With Damon Lindelof‘s authorized adaptation “remix” of Alan Moore and Dave Gibbons’ classic 1986 DC Comics limited series Watchmen set to premiere on HBO in 2019, actor Tim Blake Nelson (O Brother Where Art Thou?) is sharing some important details on his role in the series. Speaking with Empire Podcast, Nelson revealed tht he would be playing Looking Glass, a character who does not appear in the original series:
“My character’s name is Looking Glass, and it’s a really interesting, intriguing character. I don’t really completely understand him, and that’s intentional. Damon Lindelof metes out facts about your character as you go along […] so I’m learning as I go along who this guy is, and trying to … It’s almost like fresco painting. The clay is always wet.”
Empire also shared what they report is the official casting call description for Nelson’s character: “a good looking cop, the native Oklahoman isn’t simple as his rural accent makes him appear to be. A top interrogator and behavioral scientist, he may also be a bit of a sociopath.”
Speaking with Collider, Nelson described Lindelof’s approach to the project’s tone as “absolutely right;” and how he and Lindelof approached fleshing out the character from what was first planned:
“I talked to [Lindelof] on the phone, and it was an evolving process for Watchmen, which in part is what makes Damon so interesting. He, like the Coens, is very much in control, but he also improvises, to a degree, with what he has. And so, I was approached for Watchmen by his (producing) partner, Tom Spezialy.
I read it and I read my character, and I found him interesting, but one doesn’t want to leap into television without knowing where a character is headed. And Damon, frankly, said, ‘Well, I’m not sure about this guy and whether there’s going to be enough for you, to where you would want to play this role. I’m not sure that having you in this role would be gesturally right, in terms of the casting, with what I have in mind for him. You may be, in a sense, too big of a gun to shoot a fly.’
But then, he started thinking about it and he changed his take on the role. He said, “You know what, I really would like you to be a part of this. Here’s how I wanna enlarge the role. If you’ll trust me, then I’d really like you to come on board.” What he had to say was certainly enough, but more importantly, the pilot script and what it seemed like he wanted to address with the show, which is way beyond your run of the mill comic adaptation, really intrigued me.”
Nelson’s revelation follows up on reports earlier this week that Jeremy Irons is set to play an older version of Adrian Veidt, aka Ozymandias aka the chief antagonist/protagonist of the original comics series. In addition, Jean Smart (Fargo, Legion) is on board as Agent Blake, an FBI agent assigned to track down vigilantes.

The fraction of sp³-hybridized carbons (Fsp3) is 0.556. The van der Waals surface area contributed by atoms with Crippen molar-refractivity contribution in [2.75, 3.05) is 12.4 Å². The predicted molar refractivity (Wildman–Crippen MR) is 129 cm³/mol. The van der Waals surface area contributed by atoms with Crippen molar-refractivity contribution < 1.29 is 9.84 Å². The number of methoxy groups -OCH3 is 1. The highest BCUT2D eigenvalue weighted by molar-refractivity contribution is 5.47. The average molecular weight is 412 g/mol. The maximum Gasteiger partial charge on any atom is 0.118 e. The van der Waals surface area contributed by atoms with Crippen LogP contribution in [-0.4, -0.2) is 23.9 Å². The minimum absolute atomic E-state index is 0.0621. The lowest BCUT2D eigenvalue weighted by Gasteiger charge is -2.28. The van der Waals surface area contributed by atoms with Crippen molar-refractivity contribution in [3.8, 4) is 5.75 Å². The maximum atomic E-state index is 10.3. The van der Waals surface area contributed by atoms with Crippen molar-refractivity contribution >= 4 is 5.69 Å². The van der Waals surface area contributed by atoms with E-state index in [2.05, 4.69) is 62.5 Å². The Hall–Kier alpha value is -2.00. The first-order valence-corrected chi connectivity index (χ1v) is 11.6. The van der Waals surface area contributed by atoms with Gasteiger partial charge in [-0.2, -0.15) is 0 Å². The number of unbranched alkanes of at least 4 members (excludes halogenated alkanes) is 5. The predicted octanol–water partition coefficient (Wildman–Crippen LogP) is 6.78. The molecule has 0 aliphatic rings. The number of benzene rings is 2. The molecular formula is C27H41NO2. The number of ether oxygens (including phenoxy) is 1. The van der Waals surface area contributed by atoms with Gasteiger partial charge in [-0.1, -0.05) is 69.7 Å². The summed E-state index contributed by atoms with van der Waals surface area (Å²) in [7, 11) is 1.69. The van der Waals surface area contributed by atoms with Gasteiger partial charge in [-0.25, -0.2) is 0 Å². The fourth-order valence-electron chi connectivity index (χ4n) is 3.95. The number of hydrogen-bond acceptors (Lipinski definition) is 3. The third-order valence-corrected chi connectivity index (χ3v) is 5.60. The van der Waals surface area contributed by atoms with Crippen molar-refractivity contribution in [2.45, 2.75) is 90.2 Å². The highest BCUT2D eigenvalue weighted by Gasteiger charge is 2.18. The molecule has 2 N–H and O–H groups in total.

The cast for HBO’s Watchmen includes Irons, Nelson, Smart, Regina King, Don Johnson, Louis Gossett Jr., Yahya Abdul-Mateen II, Andrew Howard, Tom Mison, Frances Fisher, Jacob Ming-Trent, Sara Vickers, Dylan Schombing, and James Wolk.
In May 2018, Lindelof shared a series of Instagram posts to update fans on progress on the project (with a pilot directed by Westworld and Castle Rock‘s Nicole Kassell – and to emphasize that his vision was not a direct adaptation of the original graphic novel, but rather a “remix” that’s utilizes important elements from the original story while telling its own narrative. Here are some excerpts from those posts:
“We have no desire to ‘adapt’ the twelve issues Mr. Moore and Mr. Gibbons created thirty years ago. Those issues are sacred ground and will not be retread nor recreated nor reproduced nor rebooted.
They will however be remixed, Because the bass lines in those familiar tracks are just too good and we’d be fools not to sample them. Those original twelve issues are our Old Testament. When the New Testament came along it did not erase what came before it. Creation. The Garden of Eden. Abraham and Isaac. The Flood. It all happened. And so it will be with ‘Watchmen.’ The Comedian died. Dan and Laurie fell in love. Ozymandias saved the world and Dr. Manhattan left it just after blowing Rorschach to pieces in the bitter cold of Antarctica.”
“This story will be set in the world its creators painstakingly built…but in the tradition of the work that inspired it, this new story must be original. It has to vibrate with the seismic unpredictability of its own tectonic plates. It must ask new questions and explore the world through a fresh lens. Most importantly, it must be contemporary. The Old Testament was specific to the Eighties of Reagan and Thatcher and Gorbachev. Ours needs to resonate with the frequency of Trump and May and Putin and the horse that he rides around on, shirtless. And speaking of Horsemen, The End of the World is off the table…which means the heroes and villains–as if the two are distinguishable–are playing for different stakes entirely.”
“Some of the characters will be unknown. New faces. New masks to cover them. We also intend to revisit the past century of Costumed Adventuring through a surprising yet familiar set of eyes…and it is here we will be taking our greatest risks…”
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